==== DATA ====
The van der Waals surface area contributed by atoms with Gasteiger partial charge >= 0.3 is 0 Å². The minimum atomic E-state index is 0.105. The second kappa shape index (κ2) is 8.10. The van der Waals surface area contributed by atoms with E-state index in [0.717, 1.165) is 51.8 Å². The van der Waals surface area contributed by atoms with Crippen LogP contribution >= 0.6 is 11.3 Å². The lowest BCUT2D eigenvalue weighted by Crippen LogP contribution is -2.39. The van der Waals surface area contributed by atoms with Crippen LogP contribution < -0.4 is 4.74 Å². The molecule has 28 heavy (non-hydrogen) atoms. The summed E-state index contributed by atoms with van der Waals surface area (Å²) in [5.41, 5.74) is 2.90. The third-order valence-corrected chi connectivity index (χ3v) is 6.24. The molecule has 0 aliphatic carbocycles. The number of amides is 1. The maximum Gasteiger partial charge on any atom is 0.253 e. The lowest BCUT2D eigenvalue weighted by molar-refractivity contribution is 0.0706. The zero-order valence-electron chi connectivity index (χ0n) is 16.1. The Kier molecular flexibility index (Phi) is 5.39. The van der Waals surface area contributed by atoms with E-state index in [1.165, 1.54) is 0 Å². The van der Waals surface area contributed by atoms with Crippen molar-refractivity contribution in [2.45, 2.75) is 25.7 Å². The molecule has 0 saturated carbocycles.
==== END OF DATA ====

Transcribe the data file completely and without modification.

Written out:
The van der Waals surface area contributed by atoms with Gasteiger partial charge >= 0.3 is 0 Å². The minimum atomic E-state index is 0.105. The second kappa shape index (κ2) is 8.10. The van der Waals surface area contributed by atoms with E-state index in [0.717, 1.165) is 51.8 Å². The van der Waals surface area contributed by atoms with Crippen LogP contribution >= 0.6 is 11.3 Å². The lowest BCUT2D eigenvalue weighted by Crippen LogP contribution is -2.39. The van der Waals surface area contributed by atoms with Crippen LogP contribution < -0.4 is 4.74 Å². The molecule has 28 heavy (non-hydrogen) atoms. The summed E-state index contributed by atoms with van der Waals surface area (Å²) in [5.41, 5.74) is 2.90. The third-order valence-corrected chi connectivity index (χ3v) is 6.24. The molecule has 0 aliphatic carbocycles. The number of amides is 1. The maximum Gasteiger partial charge on any atom is 0.253 e. The lowest BCUT2D eigenvalue weighted by molar-refractivity contribution is 0.0706. The zero-order valence-electron chi connectivity index (χ0n) is 16.1. The Kier molecular flexibility index (Phi) is 5.39. The van der Waals surface area contributed by atoms with E-state index in [1.165, 1.54) is 0 Å². The van der Waals surface area contributed by atoms with Crippen molar-refractivity contribution in [2.45, 2.75) is 25.7 Å². The molecule has 0 saturated carbocycles.